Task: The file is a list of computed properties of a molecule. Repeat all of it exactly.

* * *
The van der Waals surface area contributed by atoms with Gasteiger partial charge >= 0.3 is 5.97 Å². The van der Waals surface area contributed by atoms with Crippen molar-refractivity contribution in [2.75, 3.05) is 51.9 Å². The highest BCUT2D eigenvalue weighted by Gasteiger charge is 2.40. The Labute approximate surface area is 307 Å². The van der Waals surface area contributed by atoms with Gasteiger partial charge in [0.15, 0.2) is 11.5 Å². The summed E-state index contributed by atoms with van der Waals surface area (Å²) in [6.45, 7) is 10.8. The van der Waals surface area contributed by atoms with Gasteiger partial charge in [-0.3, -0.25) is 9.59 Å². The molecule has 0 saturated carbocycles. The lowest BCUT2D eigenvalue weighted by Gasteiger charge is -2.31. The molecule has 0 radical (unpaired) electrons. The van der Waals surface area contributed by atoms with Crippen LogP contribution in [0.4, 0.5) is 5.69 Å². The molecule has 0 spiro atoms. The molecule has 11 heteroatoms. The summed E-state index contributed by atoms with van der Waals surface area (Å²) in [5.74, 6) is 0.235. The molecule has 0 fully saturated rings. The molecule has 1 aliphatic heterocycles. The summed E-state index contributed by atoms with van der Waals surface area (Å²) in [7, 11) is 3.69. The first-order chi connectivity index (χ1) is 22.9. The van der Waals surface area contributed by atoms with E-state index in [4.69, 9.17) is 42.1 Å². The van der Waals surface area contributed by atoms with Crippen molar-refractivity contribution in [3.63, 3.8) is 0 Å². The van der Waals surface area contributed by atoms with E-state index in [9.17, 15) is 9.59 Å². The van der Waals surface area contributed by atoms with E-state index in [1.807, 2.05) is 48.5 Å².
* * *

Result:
The van der Waals surface area contributed by atoms with Gasteiger partial charge >= 0.3 is 5.97 Å². The van der Waals surface area contributed by atoms with Crippen molar-refractivity contribution in [2.75, 3.05) is 51.9 Å². The highest BCUT2D eigenvalue weighted by Gasteiger charge is 2.40. The Labute approximate surface area is 307 Å². The van der Waals surface area contributed by atoms with Gasteiger partial charge in [0.15, 0.2) is 11.5 Å². The summed E-state index contributed by atoms with van der Waals surface area (Å²) in [6.45, 7) is 10.8. The van der Waals surface area contributed by atoms with Gasteiger partial charge in [-0.3, -0.25) is 9.59 Å². The molecule has 0 saturated carbocycles. The lowest BCUT2D eigenvalue weighted by Gasteiger charge is -2.31. The molecule has 0 radical (unpaired) electrons. The van der Waals surface area contributed by atoms with Crippen LogP contribution in [0.4, 0.5) is 5.69 Å². The molecule has 0 spiro atoms. The molecule has 11 heteroatoms. The summed E-state index contributed by atoms with van der Waals surface area (Å²) in [5.74, 6) is 0.235. The molecule has 0 fully saturated rings. The molecule has 1 aliphatic heterocycles. The summed E-state index contributed by atoms with van der Waals surface area (Å²) in [7, 11) is 3.69. The first-order chi connectivity index (χ1) is 22.9. The van der Waals surface area contributed by atoms with E-state index in [4.69, 9.17) is 42.1 Å². The van der Waals surface area contributed by atoms with Crippen molar-refractivity contribution in [3.63, 3.8) is 0 Å². The van der Waals surface area contributed by atoms with E-state index in [9.17, 15) is 9.59 Å². The van der Waals surface area contributed by atoms with E-state index in [1.807, 2.05) is 48.5 Å².